Film Title: I Married a Woman
Silent or Talkie: Talkie
- George Gobel
- Diana Dors
- Adolphe Menjou
- Jessie Royce Landis
I like the look of the 1950s. Maybe it has something to do with the fact that I practically grew up watching I Love Lucy, even though the original airings were over two decades before I was born. As I’d sit watching Lucy, Ricky, Ethel and Fred on old Columbia House VHS tapes, I would always catch glimpses of the Ricardos’ apartment in the background and marvel at the decor. Pretty unusual for a little kid in the 1980s if I must say so myself. Nevertheless, that look always fascinated me, and I’m not sure why. So I was happy when I stumbled across a lesser-known film,1958’s I Married a Woman, and fell right back into that 50s wonderland.
I will preface this by saying that anyone looking for something Oscar-worthy might pass on this film. It isn’t really all that original; in fact, I’m not sure an actual plot exists. It is more like a peephole into the life of an ordinary man. The hook, however, is the other people surrounding him. Marshall Briggs (George Gobel) is the advertising executive for a company that represents Luxembourg Beer. Luxembourg has always been the company’s bread and butter, and their marketing campaign has historically depended on a “Miss Luxembourg,” one girl chosen each year as the face (and body) of the advertisements. Marshall’s wife Janice (Diana Dors) is a former Miss Luxembourg, and still garnering as much attention from every red-blooded male in close proximity. Janice’s problem with Marshall is that he works too much and doesn’t show her the same interest as he did when they were first married. To make matters worse, Janice’s mother (Jessie Royce Landis) is the quintessential mother-in-law from hell. She isn’t rude, but a drama queen and somewhat passive agressive. Janice has clearly inherited her mother’s gift for manipulation and pours the wide-eyed victim routine on thick whenever Marshall is around.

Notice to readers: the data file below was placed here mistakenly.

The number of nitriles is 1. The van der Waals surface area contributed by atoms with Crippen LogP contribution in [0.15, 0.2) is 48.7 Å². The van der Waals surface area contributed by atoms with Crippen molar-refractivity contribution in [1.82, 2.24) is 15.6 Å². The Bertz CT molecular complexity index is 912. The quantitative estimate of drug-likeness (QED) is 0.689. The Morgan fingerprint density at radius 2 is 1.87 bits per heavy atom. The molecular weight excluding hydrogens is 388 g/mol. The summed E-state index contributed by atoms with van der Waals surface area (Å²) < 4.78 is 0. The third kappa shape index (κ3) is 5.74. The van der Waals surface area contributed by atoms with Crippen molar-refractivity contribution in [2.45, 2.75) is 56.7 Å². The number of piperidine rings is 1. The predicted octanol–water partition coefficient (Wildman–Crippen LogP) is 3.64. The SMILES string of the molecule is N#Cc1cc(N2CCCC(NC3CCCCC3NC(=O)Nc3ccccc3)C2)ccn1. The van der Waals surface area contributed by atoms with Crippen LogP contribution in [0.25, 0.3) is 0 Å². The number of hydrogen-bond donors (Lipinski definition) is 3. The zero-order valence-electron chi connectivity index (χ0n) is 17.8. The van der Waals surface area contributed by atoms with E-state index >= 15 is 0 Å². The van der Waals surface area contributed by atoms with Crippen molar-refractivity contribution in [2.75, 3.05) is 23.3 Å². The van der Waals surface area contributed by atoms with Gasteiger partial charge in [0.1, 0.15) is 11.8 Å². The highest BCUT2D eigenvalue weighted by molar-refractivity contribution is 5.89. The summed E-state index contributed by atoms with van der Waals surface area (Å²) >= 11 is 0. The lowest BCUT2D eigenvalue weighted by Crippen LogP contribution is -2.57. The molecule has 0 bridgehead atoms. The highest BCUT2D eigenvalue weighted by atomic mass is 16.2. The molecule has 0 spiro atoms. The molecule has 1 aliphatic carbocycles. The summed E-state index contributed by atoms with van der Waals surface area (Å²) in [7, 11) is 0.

Suddenly, it becomes apparent that Luxembourg Beer is bored with Marshall’s company. They find the Miss Luxembourg angle to be stale and start threatening to go with another agency. This means that the advertising firm’s president Frederick W. Sutton (Adolphe Menjou) is jittery, a condition he deals with by putting Marshall in charge of reviving the campaign. Failure means everyone loses their job; succeeding means putting in longer-than-usual hours, a prospect that does not bode well for Marshall’s weakening marriage to Janice. Compounding this problem is a John Wayne movie that Marshall and Janice go to see, in which Wayne showers his wife with lavish gifts “just because.” Marshall looks like cheap and inaffectionate by those standards, and he knows it. Janice wants to be spoiled, but doubts she will ever find that lifestyle with Marshall.
Though the synopsis above might lead one to believe this is a drama, it is 100% a comedy. What makes this film work is the absurdity. Marshall speaks to the audience in a voice-over throughout, as a way of not only telling his own story but warning every other man that this could happen to any one of them. The film’s title is a tongue-in-cheek way to suggest that marrying a “woman” means having a high maintenance prima donna on your hands. Casting Diana Dors, who exudes a Marilyn-like extravagance with a figure to match, was a great idea. In contrast, George Gobel looks about as ordinary as it gets. It’s hard to imagine Dors’ character would ever be caught dead with someone as “boring” as Marshall Briggs, unless she stood to gain something financially. That is not to say that Janice is a gold digger; we actually get the impression that she loves Marshall. Her feelings just sit beneath layers of materialism.
I Married a Woman does not seem to have a DVD release. Based on the usual criteria for releasing films digitally, it’s really not that shocking. This was probably not a money-maker for RKO. It’s a B-movie by all rights and might have even been considered a mindless throwaway film. By today’s standards, it’s just something fun to watch, a time capsule, perhaps a glorified 50s sitcom. There was, however, a VHS release, though its scarce and overpriced, unless one is a collector or interested in a DVDR copy until a proper DVD finds its way out – but that may never happen.
I can think of worse ways to spend 85 minutes. In my opinion, classic film need not be chock full of Bogart and Tracy, or split the cinematic atom to be considered worthy of viewing. Sometimes it’s nice to watch a film just to watch it – not because it’s supposedly timeless or groundbreaking. I enjoyed this for what it was and I hope those who see it will understand its appeal.
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